“Being a Taiwanese, I constantly think about identity issues. Then I had the chance to be the director of a museum that was considered a little lacking in resources, off the mainstream, and kind of marginalized. So immediately, I wanted to create a new identity so we can have equal dialogue with anyone in the world—in the museum world, as well as in the political world.”
She drove the KMFA’s administrative reform from an entirely city-funded museum to a non-departmental public body, paving the way for three blockbuster showcases co-branded with major institutions abroad. “Nude,” the first-ever Tate exhibition in Taiwan, captured the minds of museum-goers nationwide in 2018. Masterpieces such as Rodin’s The Kiss were sent to Kaohsiung, not to mention major works by Picasso, Matisse, David Hockney, and Tracey Emin. Then came an exposition of Southeast Asian contemporary art in “Sunshower” from the Mori Art Museum in Tokyo, followed by “Tattoo,” a tie-up with Paris’s Musée du Quai Branly–Jacques Chirac that wrapped just before the pandemic.
Lee tells me the goal was to put the KMFA back on the radar before the 2021 launch of South Plus, its new brand. That coincided with the opening of a permanent gallery highlighting artists from southern Taiwan, whose works make up over 70 percent of the museum’s holdings. “Kaohsiung is striving to be a global city, so I think the KMFA should play the show window of bringing in foreign culture, while also bringing out our own typical collection of local artists,” she says.
That night, Lin invites me to a reunion with her college friends at Sho, the first overseas outpost of acclaimed Tokyo restaurant Den and one of only two Kaohsiung restaurants to be awarded a Michelin star when the city debuted in the Michelin Guide Taiwan last year. (The other venue, Liberté, is located in the same tower.)
Sho’s head chef Shoichi Fujimoto harnesses seasonal local produce to serve up course after dainty course on a single set menu: Penghu long-finned squid sashimi crowned with sea grapes tickles the palate, as does New Zealand lamb and parmesan cream–stuffed zucchini flower. The wild vegetable salad is an unexpected riot of textures, laden with okra and red dragon fruit, alongside fresh, pickled, and fried greens. Every bite promises something different. “Who knew a simple salad could taste this good?!” Lin exclaims. A tender patty made from duck reared in Changhua County comes paired with delicate soba, and my fellow diners extol the nostalgic flavor of beltfish harvested from the waters off next-door Pingtung County, tossed with rice, fried taro cubes, and slivers of scallion in a glazed clay pot. The wine flows as easily as the conversation, and eventually, the host nods my way.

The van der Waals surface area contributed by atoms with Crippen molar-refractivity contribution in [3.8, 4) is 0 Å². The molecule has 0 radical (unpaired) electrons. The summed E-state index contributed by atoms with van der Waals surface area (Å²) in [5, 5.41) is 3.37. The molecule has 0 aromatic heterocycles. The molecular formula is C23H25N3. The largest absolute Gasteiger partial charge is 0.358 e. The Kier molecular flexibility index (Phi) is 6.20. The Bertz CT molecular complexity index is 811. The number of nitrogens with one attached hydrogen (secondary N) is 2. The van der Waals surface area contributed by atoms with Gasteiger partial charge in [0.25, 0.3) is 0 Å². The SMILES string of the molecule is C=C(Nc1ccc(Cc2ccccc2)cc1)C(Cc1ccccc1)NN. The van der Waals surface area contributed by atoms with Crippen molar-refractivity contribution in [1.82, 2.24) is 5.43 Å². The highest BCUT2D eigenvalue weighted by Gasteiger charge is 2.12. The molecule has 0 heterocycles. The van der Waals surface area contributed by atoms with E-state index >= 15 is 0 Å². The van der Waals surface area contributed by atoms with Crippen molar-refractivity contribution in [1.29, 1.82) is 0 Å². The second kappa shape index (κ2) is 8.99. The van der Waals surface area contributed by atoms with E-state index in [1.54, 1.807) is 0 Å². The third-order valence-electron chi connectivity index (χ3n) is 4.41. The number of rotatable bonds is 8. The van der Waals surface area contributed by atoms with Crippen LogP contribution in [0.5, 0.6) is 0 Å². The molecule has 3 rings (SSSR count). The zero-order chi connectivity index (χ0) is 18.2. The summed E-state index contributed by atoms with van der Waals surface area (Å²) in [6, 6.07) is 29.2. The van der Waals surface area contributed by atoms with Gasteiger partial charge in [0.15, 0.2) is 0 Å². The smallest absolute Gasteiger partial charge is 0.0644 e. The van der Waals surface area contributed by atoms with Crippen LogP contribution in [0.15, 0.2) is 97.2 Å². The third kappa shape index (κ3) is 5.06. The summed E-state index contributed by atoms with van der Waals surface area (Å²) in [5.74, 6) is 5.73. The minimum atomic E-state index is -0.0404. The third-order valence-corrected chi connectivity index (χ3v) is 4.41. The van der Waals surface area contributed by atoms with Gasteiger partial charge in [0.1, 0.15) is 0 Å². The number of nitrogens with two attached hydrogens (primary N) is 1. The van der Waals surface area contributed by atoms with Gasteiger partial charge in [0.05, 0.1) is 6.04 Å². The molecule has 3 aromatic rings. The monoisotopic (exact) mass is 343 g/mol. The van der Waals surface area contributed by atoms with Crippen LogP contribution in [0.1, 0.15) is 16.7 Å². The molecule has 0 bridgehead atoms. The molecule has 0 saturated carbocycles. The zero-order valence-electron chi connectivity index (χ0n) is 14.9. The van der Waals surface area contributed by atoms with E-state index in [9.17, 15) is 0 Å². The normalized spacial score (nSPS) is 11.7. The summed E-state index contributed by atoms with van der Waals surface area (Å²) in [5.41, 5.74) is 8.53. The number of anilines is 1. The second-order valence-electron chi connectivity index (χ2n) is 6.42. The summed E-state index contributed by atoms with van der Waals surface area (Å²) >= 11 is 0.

“To your work. Thank you for coming all this way to write about Kaohsiung.” We raise our glasses to friends old and new, and to this captivating harbor city that is finally getting its time in the spotlight.
Kaohsiung’s Zuoying Station is less than two hours from downtown Taipei on the Taiwan High Speed Rail line. The city also has direct flights from Hong Kong, Bangkok, and Manila.
WHERE TO STAY
Opened in late 2021, this high-tech newcomer comprises 253 rooms and suites. Cocktails at the stylish lobby bar and Seeds restaurant’s seasonal tasting menu are definitely worth a try (doubles from US$185).
Highlights here include a contemporary art collection, spacious guest quarters, and teppanyaki restaurant Ukai-tei (doubles from US$220).
WHAT TO SEE
Alien Art Centre
Immersive installations are the main draw at this former military hostel.
Kaohsiung Museum of Fine Arts
Set in the 40-hectare Neiweipi Cultural Park, the KMFA specializes in the works of southern Taiwanese artists.
National Kaohsiung Center for the Arts (Weiwuying)
East Asia’s largest performing arts center dazzles with its world-class venues and architectural ingenuity.
Neiwei Arts Center
This months-old sister institution of the KMFA reimagines the role of a contemporary art space as an informal community hub for all ages.
Pier-2 Art Center
A still-expanding creative quarter on the harborfront comprising repurposed warehouses and green spaces.
WHERE TO EAT
Cafés serving comfort food in two recently revamped heritage buildings.
Contemporary French cuisine by acclaimed Japanese chef Kenji Takeda.
Dishes here are a perfect union of Japanese techniques and Taiwanese flavors.
Chartered harbor cruises and day trips to the coral island of Liuqiu can be arranged with Pier 22, a publicly accessible marina operated by Kha Shing Enterprise.
This article originally appeared in the June/July 2023 print issue of DestinAsian magazine (“Kaohsiung Rising”).